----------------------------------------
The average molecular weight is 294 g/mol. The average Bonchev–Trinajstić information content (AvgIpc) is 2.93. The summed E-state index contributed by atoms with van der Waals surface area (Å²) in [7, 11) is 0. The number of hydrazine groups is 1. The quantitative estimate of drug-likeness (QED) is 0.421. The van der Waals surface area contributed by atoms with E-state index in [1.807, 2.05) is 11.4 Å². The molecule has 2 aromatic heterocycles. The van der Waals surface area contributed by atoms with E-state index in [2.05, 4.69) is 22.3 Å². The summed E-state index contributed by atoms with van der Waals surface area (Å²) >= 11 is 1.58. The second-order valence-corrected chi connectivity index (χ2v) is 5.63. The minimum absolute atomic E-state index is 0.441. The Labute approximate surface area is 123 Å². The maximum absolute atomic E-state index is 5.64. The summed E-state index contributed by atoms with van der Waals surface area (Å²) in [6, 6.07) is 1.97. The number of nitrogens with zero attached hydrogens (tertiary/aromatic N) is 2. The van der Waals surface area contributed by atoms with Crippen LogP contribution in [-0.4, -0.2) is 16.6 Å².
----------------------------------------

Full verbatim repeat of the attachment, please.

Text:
The average molecular weight is 294 g/mol. The average Bonchev–Trinajstić information content (AvgIpc) is 2.93. The summed E-state index contributed by atoms with van der Waals surface area (Å²) in [7, 11) is 0. The number of hydrazine groups is 1. The quantitative estimate of drug-likeness (QED) is 0.421. The van der Waals surface area contributed by atoms with E-state index in [1.807, 2.05) is 11.4 Å². The molecule has 2 aromatic heterocycles. The van der Waals surface area contributed by atoms with E-state index in [2.05, 4.69) is 22.3 Å². The summed E-state index contributed by atoms with van der Waals surface area (Å²) >= 11 is 1.58. The second-order valence-corrected chi connectivity index (χ2v) is 5.63. The minimum absolute atomic E-state index is 0.441. The Labute approximate surface area is 123 Å². The maximum absolute atomic E-state index is 5.64. The summed E-state index contributed by atoms with van der Waals surface area (Å²) in [6, 6.07) is 1.97. The number of nitrogens with zero attached hydrogens (tertiary/aromatic N) is 2. The van der Waals surface area contributed by atoms with Crippen LogP contribution in [-0.4, -0.2) is 16.6 Å².